Given the need to tackle tradeoffs and to build compromises between different sectoral vested interests on natural resource use and to preserve common sources, the WFD promotes a holistic approach to protect river basins, including a strong call for engaging stakeholders to participate in the different stages of the planning cycle [13]. Participation feeds the policy design process with updated and relevant information on pressures and impacts, includes social and economic perspectives, and suggests solutions that might rely on wide acceptance from local actors [14]. The importance of stakeholder engagement when considering adaptation to climate change more globally claims similar collective contributions to face the huge and urgent challenges ahead [15,16]. This engagement increases the quality of decision-making processes [17,18] by combining the different skills, theoretical backgrounds, and experiences required to deliver better answers in a context characterized by a high degree of uncertainty regarding the issues at stake [19].
Participation calls for the ability to integrate different types of information: science-based knowledge, experience-based knowledge, socio-economic context information, amongst others. Different methods and tools are available to promote the involvement of stakeholders in the analysis of climate change impacts, in the co-design solutions as well as in the monitoring and evaluation of the implementation process of these solutions. Over the last few years, different participatory modelling methodologies [20,21], such as fuzzy cognitive mapping or agent-based modelling, have been applied in natural resource management to incorporate knowledge of different natural environments together and thus achieve a more complete understanding of the functioning and interdependencies of complex systems [22,23].
In this study, we show how a participatory approach can be implemented in real cases. In particular, we highlight how this technique can be used to prepare river basin management plans that take climate change as well as socioeconomic challenges into account. The novelty of the study lies in the practical experience and the lessons learnt from engaging stakeholders in different basins facing climate change issues, following a single approach in all cases. It shows the practicability of the methodology and its usefulness in different contexts, with a diverse composition of the stakeholders involved.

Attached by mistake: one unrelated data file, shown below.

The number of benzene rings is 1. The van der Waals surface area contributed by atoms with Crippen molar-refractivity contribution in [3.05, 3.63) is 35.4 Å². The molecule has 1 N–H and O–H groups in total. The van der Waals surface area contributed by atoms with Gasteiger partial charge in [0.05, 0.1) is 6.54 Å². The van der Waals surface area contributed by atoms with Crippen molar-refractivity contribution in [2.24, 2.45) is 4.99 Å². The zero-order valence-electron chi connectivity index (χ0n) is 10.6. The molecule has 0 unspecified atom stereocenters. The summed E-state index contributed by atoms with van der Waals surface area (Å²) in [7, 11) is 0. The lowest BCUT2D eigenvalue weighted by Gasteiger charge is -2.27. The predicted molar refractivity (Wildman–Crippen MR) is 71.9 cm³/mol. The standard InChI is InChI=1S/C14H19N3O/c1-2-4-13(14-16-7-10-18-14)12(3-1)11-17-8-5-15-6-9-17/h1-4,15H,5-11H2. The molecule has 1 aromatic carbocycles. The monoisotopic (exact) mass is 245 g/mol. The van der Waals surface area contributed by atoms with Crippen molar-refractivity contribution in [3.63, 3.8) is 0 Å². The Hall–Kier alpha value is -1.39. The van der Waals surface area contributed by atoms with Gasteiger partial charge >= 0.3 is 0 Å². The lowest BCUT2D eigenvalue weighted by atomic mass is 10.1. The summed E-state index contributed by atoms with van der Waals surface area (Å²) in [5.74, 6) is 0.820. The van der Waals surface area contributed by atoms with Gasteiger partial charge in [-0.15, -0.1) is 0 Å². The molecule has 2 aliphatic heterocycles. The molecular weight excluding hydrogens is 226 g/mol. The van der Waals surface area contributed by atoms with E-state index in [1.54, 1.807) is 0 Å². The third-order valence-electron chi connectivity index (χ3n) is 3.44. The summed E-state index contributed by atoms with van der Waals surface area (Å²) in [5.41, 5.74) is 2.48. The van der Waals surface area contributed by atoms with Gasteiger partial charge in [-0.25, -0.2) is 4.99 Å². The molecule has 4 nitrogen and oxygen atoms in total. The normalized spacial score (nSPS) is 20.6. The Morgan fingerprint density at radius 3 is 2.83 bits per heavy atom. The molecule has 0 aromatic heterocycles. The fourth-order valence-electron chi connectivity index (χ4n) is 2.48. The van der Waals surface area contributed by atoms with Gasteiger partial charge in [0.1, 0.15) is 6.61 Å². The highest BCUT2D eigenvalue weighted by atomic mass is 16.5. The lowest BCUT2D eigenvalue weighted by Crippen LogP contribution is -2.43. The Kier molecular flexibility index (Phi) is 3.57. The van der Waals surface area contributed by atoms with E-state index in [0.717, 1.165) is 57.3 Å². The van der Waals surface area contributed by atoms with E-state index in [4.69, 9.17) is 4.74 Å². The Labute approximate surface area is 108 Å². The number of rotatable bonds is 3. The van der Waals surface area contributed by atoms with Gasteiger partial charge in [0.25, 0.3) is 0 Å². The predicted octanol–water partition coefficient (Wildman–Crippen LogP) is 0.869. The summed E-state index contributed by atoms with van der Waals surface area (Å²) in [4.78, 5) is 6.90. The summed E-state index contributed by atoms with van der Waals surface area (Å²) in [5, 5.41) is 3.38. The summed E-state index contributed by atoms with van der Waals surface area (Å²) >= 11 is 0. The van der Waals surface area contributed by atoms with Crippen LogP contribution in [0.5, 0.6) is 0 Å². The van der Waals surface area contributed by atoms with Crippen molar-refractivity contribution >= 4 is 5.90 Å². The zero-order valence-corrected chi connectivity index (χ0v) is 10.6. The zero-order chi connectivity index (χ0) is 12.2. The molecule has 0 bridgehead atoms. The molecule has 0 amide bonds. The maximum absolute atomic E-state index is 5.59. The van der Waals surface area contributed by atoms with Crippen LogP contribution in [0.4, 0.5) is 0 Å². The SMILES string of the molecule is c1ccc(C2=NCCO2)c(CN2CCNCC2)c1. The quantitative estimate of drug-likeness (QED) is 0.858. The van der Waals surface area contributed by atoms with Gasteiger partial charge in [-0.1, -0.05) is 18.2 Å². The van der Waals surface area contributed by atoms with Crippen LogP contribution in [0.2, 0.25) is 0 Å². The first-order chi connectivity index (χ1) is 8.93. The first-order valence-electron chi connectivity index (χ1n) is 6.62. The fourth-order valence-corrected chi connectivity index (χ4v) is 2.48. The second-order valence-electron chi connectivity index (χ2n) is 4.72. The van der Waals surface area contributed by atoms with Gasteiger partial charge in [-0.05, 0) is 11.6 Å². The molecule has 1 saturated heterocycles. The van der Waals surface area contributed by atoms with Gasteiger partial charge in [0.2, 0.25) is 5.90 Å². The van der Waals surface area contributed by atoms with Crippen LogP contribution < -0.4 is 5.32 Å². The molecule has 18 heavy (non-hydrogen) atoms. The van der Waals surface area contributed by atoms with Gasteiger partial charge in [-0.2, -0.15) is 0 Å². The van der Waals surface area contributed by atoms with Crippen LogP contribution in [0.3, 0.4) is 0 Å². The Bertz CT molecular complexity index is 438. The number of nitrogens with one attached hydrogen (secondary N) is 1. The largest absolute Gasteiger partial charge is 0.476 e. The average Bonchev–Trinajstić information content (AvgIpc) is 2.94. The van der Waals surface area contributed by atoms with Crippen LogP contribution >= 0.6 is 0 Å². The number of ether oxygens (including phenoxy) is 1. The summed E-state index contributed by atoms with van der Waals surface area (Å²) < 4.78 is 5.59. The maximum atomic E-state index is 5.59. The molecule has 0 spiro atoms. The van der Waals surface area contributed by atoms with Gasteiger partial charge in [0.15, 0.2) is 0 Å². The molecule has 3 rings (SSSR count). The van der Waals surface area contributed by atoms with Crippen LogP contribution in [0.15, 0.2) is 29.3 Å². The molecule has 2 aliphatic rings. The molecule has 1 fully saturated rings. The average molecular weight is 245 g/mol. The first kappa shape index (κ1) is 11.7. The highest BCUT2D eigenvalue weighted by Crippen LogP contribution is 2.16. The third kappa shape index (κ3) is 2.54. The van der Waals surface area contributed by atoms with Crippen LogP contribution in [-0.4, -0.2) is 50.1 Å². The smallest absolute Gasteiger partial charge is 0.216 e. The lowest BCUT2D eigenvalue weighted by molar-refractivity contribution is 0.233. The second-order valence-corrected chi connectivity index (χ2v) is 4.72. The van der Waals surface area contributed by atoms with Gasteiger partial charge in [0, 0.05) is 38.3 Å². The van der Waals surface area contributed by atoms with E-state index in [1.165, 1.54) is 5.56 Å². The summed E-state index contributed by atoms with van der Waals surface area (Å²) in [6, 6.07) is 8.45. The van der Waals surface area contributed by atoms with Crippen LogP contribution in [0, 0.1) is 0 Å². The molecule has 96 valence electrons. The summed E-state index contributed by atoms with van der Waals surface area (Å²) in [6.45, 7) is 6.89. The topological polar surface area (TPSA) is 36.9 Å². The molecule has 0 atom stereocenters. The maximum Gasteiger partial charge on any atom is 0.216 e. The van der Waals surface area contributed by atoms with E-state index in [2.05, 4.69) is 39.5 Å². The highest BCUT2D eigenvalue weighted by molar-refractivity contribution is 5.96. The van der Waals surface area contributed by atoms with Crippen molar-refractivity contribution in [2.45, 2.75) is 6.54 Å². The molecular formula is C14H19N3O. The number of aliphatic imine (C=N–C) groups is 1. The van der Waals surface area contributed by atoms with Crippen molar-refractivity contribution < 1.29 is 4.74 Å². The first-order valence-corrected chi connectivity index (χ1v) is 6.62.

Complementing and building on the methodological description of the participatory approach developed in Verkerk et al. [24], the overall aim of our study was to further analyse and compare stakeholder-preferred water management options (WMOs) to face climate change-related challenges and to foster adaptation in four river basins in the Mediterranean: Pedieos in Cyprus, Tordera in Spain, Rmel in Tunisia, and Vipava in Slovenia. These basins represent a wide range of social and environmental characteristics in the Mediterranean region, with all of them having water resources that are vulnerable to climate change impacts; thus, the study could be relevant for any vulnerable river basin in the region and beyond. We have undertaken this study in order to answer various research questions: Are the challenges and WMOs similar or different between river basins? Do WMOs adequately respond to all of the challenges detected? Which WMOs are preferred by stakeholders in each river basin? To do this, the objectives of the study are to (i) define and compare the challenges and WMOs of the four river basins, (ii) analyse how the identified WMOs tackle the challenges of each river basin, (iii) analyse the impact of WMOs on the river basin through a participatory modelling method, and (iv) evaluate the stakeholder’s preferences regarding WMOs through a multi-criteria analysis. Our research hypothesis is that a fully participatory approach, similar to the one that we present, allows for the adequate incorporation of water management adaptation strategies and that its application is valid in diverse contexts.

2. Materials and Methods

2.1. Case Study River Basins: Characteristics and Stakeholders

The participatory evaluation of the WMOs was conducted in four river basins across the Mediterranean: the Vipava river basin (Slovenia), the Tordera river basin (Spain), Rmel river basin (Tunisia), and the Pedieos river basin (Cyprus), which are located in the four cardinal points of the Mediterranean (Figure 1).
The four case study river basins (CSRB) are characterised by contrasting climates, natural ecosystems, land uses, and socio-economic aspects (Table 1), which represent part of the diversity in the Mediterranean.
In each CSRB, dialogue and collaboration with local communities was promoted through an iterative process of mutual learning, participatory techniques, and a bottom-up approach integrated in a science-based methodology; a detailed description of this approach is described in Verkerk et al. [24]. The objective was to ensure that stakeholders could play an active role in determining appropriate strategies for the management of the river basins and could contribute to the key steps of the formulation and evaluation of the WMOs to meet climate change-related challenges [25,26,27,28]. Different types of interaction with stakeholders were performed during the co-design process, such as interviews, consultations, and workshops. Stakeholder involvement, from identification to selection and engagement, was structured following the Stakeholder Integrated Research (STIR) Approach [29].